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Thoughts, news, insights and sometimes just random musings.

WCAG: 1.2.6 Sign Language (Prerecorded)

What does this compliance item mean? Captions are helpful for those with auditory impairments, and audio (spoken) descriptions are very helpful as video descriptors. However, sign language adds much more depth to the media; it has expression, personality, and dynamics that simply aren't possible with captions or audio descriptions. This level of co...
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WCAG: 1.2.7 Extended Audio Description (Prerecorded)

Consider these scenarios: Imagine that you're a person experiencing visual impairment. You're a student at a prestigious law school, and you're watching a recording of last week's lecture that was posted online. You have a test next week, and while watching the video you can hear the professor, but you're unable to see what she's writing on the boa...
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WCAG: 1.2.8 Media Alternative (Prerecorded)

​What a Media Alternative Means A lot of this Level AAA mandate is a bit redundant if you provided a text description. This mandate is much more in-depth and requires that all audible and visual cues be described in sync with the media. Since a lot of this is already covered, we'll go into a bit more technical detail on how to embed something like ...
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WCAG: 1.2.9 Audio-only (Live)

As part of our mini-project to cover different aspects of WCAG 2.0 in a way that people can understand, this item helps people partake in events that are audio-only (no video). ​We've already covered adding captions to live video broadcasts here . This mandate is extremely similar, except sans video. To keep this short and sweet, the best way to do...
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WCAG: 1.3.6 Identify Purpose

Sure, we know you put a lot of work into the design and layout of your website, but what works for some won't always work for everyone. Users with certain cognitive limitations may wish to personalize or standardize user interfaces in order to make a page more familiar and easily comprehensible. Accordingly, the rule discussed in this post asks tha...
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WCAG: 1.4.6 Contrast (Enhanced)

In our article for WCAG 1.4.3  we talked about the minimum color contrast ratio required to ensure that any text on your site sufficiently stands out against the background. In this post, we will discuss a higher standard for color contrast. Level AA vs. Level AAA ​ All of this WCAG stuff is broken down into different conformance levels, descr...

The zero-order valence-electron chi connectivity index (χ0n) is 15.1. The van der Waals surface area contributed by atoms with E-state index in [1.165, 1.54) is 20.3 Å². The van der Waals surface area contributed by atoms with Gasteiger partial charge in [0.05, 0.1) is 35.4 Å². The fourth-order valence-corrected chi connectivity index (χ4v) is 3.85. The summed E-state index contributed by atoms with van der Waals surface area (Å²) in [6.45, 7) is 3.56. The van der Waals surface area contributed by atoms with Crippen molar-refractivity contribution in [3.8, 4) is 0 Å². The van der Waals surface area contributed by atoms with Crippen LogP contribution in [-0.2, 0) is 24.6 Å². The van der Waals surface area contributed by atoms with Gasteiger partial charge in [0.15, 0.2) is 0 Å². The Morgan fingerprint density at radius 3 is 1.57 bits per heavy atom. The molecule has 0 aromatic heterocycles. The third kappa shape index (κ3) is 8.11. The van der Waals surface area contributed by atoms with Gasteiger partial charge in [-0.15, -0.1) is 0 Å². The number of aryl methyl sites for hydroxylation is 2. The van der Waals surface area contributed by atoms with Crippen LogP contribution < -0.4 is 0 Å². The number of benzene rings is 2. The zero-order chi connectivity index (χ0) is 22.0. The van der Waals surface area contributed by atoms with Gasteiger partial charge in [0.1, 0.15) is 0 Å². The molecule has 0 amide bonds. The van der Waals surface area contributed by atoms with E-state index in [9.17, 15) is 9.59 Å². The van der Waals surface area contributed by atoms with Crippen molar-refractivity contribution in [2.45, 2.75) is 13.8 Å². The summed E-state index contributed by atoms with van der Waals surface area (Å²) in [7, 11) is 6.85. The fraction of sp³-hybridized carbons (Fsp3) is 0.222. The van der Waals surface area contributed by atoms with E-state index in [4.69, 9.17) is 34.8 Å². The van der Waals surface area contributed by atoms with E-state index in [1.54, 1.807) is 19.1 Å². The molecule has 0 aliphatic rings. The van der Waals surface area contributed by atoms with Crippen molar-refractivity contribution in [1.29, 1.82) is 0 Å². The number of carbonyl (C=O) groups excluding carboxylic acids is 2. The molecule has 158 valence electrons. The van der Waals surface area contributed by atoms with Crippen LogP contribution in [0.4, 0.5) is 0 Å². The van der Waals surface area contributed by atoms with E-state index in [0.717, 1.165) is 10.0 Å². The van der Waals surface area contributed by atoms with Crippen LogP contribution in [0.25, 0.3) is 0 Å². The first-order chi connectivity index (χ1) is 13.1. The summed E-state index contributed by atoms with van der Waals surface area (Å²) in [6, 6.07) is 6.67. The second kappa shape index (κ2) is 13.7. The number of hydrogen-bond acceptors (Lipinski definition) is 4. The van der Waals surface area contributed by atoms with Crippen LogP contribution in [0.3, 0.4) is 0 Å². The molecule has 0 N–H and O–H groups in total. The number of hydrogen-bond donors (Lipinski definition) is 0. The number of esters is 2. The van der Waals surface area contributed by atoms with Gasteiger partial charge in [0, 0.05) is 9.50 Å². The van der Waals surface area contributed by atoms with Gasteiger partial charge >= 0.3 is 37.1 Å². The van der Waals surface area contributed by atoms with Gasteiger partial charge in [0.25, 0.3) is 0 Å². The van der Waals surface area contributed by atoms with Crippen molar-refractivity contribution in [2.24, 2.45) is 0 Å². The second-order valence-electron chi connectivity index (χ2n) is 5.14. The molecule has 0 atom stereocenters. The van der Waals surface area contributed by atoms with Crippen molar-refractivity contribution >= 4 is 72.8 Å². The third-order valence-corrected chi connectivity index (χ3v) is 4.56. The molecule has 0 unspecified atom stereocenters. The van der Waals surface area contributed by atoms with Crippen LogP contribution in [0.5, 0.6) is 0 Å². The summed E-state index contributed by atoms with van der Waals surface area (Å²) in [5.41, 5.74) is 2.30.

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WCAG: 1.4.7 Low or No Background Audio

If your site features audio of someone speaking, you need to make sure any background noise on the track does not drown out the speech in the foreground, as those who are hard of hearing may have a difficult time understanding the clip. Keep It Down! ​ Thankfully, the fixes for this one are pretty straightforward. The easiest solution, of course, i...
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WCAG: 1.4.8 Visual Presentation

Blocks of Text Wading through unbroken blocks of text on a site is about as enjoyable as watching 57 uninterrupted hours of mid-1980s spelling bee recaps. They may also prove difficult or impossible to read for those who are experiencing low vision or have cognitive, language, or learning disabilities. Adjustable Colors ​ Users should be able to se...
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WCAG: 1.4.9 Images of Text (Not the Worst, but not the Best)

In our Pulitzer prize-winning blog post regarding WCAG 1.4.5 , we talked about why you should usually avoid using images of text on your site. As we explained there, those experiencing visual impairment may need to adjust the text and its background, including color and font size, in order to be able to read and understand it. Accordingly, you shou...
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WCAG 2.1.3: Keyboard (No Exception)

In our post for WCAG 2.1.1 , we discussed why it's important for your site to be keyboard accessible. In a nutshell, some experiencing visual or physical limitations rely on keyboards and keyboard emulators to navigate the Internet. Wherever possible, your site's functionality should not require users to hold down a key for an extended period of ti...